Saturday, September 5, 2009
The English Patient -- amnesia and slavery
Director: Anthony Minghella, 1996.
I love these long, slow English historical dramas. Set on a grand-scale, they almost flow across the screen like a river meandering on its merry course. This is one of those movies.
Indeed, The English Patient is like the English: patient. A nation characterized by its stoic approach, this describes the main character in this magnificent epic. Set in the 30s and 40s in Africa and Italy, it is reminiscent of Lawrence of Arabia, full of grandeur and beauty. The cinematography is stunning, and was awarded one of the 9 Oscars this film took home.
From the opening scene, the expansiveness of the movie captivates the imagination. A hand is seen in close up painting a picture. It is not clear what this picture is until the final stroke of the brush: it is a swimmer. Then this pictures magically becomes a biplane flying over the dunes of a north African desert. This initial transition is indicative of those that follow. The superb editing earned another worthy Oscar.
The English Patient is the story of a mysterious burn victim, the pilot of the biplane. When he is shot down by German flak during WW2, he is rescued by nomadic Arabs and eventually finds himself in the hands of a Canadian troop en route for Italy. This mystery man (Ralph Fiennes) has no memory, and cannot even recall his own name. But his accent suggests he is English. The only clue to his identity is the book he has with him.
When Hana (Juliette Binoche), a sympathetic Canadian nurse, realizes that he is dying, she gets permission to stay with him in an abandoned monastery in Italy. Left with a pistol and morphine, she sets about trying to keep him alive. And it is in this monastery, reading his book, that the events of his life unfold in flashback, enabling both the patient and the nurse to discover more about themselves.
As he begins to remember, his identity is still in question, even to him. English Patient raises the question of the interplay between memory and identity. It posits that without the ability to recall our past and our name, we really have no identity. Memory is critical to realizing our true identity. Memento, a later film, explored this concept even further, as it delved into the idea of self-deceptive memories as a means to changing our identity.
Further, as we see the patient before his horrific crash, we realize that he was aloof. He rarely let others in emotionally. He remained a mystery even when others knew his name. But in the midst of a sudden sandstorm in the desert this mystery man finds himself in a car with Katherine Clifton (Kristin Scott Thomas), the wife of one his explorer colleagues. And it is here that we begin to see the pent-up passion that lurks beneath the surface. This passion slowly emerges into a tragic love affair that smolders on the screen.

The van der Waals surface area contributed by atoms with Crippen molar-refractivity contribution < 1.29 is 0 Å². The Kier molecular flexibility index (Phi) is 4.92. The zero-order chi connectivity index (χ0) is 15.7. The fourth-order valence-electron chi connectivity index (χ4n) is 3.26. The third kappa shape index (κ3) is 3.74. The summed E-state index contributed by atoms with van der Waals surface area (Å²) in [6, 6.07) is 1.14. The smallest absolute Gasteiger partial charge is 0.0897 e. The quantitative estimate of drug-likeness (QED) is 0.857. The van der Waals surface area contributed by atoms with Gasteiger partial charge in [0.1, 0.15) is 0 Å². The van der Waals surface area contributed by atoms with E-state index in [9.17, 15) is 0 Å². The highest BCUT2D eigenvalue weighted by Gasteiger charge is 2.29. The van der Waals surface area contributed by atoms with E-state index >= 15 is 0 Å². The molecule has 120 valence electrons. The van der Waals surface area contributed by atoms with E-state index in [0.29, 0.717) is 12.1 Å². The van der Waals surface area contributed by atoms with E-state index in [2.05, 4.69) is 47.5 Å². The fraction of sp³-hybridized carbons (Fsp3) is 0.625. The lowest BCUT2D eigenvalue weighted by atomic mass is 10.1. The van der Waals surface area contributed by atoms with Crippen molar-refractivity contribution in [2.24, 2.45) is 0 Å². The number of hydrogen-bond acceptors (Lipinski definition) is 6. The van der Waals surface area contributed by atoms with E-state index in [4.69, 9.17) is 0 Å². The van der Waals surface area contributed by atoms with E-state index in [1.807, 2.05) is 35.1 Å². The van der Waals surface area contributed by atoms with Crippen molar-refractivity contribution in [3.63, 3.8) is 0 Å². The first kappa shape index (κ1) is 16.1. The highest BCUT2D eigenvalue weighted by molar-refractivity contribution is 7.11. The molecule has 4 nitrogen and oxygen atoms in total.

In a scene of post-coital relaxation, he asks Katherine, "What do you hate most?" She answers, "A lie." How interesting that the English woman seeks truth while the English patient wants to hide. He won't reveal himself, even to her. He won't let his mask down.
Of course, lying is sinful (Lev. 19:11). All healthy relationships are built on the foundation of truth. We must be open and vulnerable if we are to touch others and be touched; if we are to share emotionally. A relationship built on falsehood and lying is one that is constructed on shifting sands, like those that brought the two lovers together and left the rest for dead.
Not only does The English Patient give marvellous visual imagery, it offers superb acting. Fiennes and Scott Thomas have a subtle and changing chemistry. Both were nominated for their roles. Juliette Binoche (Blue) is terrific as the shell-shocked nurse, and won her only Oscar here. Around them are Willem Dafoe as David Carraggio, a furtive thief who shows up at the monastery with an agenda of his own. Another mystery man, he unwittingly helps to reveal the secrets of the English patient's past. Colin Firth, as Clifton's husband, and Naveen Andrews, as Hana's love interest, round out a stellar cast.
The English patient's story is a sad one. Saddest of all, though, is his answer to Katherine's question of him ("What do you hate most"). He lets her see a glimpse into his soul: "Being owned." She wants honesty, he wants freedom. But his freedom is from people. By letting her into his person, he thinks he is giving up his liberty. He thinks she will take part of his soul in ownership. He fears relational slavery.
What the English patient doesn't realize is that we are all owned by things or others. We are all slaves in one way or another. The Bible says we are slaves to sin (Rom. 6:17) or we are slaves to God (Rom. 6:22). In Jesus' death, he has purchased us, if we choose to follow him. He has paid the ransom for our souls (Mk. 10:45). We are now no longer our own; we are his (1 Cor. 7:23). We are bond-servants to God (Eph. 6:6). But beyond this, ownership by God brings relationship. We are also children of God (Jn. 1:12); we are adopted into his family (Eph. 1:5). We enjoy all the rights of inheritance of an heir (Rom. 8:17). This is a beautiful type of ownership.
Ultimately, The English Patient reveals the identity of the man. He has lived a conflicted life. Confusion has caused him great pain. He has been a slave to the circumstances of this confusion, and he bears the scars, emotionally and physically, to prove it.
A film of love and betrayals, it leaves us contemplating which form of slavery we will choose for ourselves. Will we betray Jesus, and become the ultimate burn victims in the endless fires of hell? Or will we embrace Jesus and experience the tender nursing mercies of a loving father?
Copyright 2009, Martin Baggs
at 7:00 AM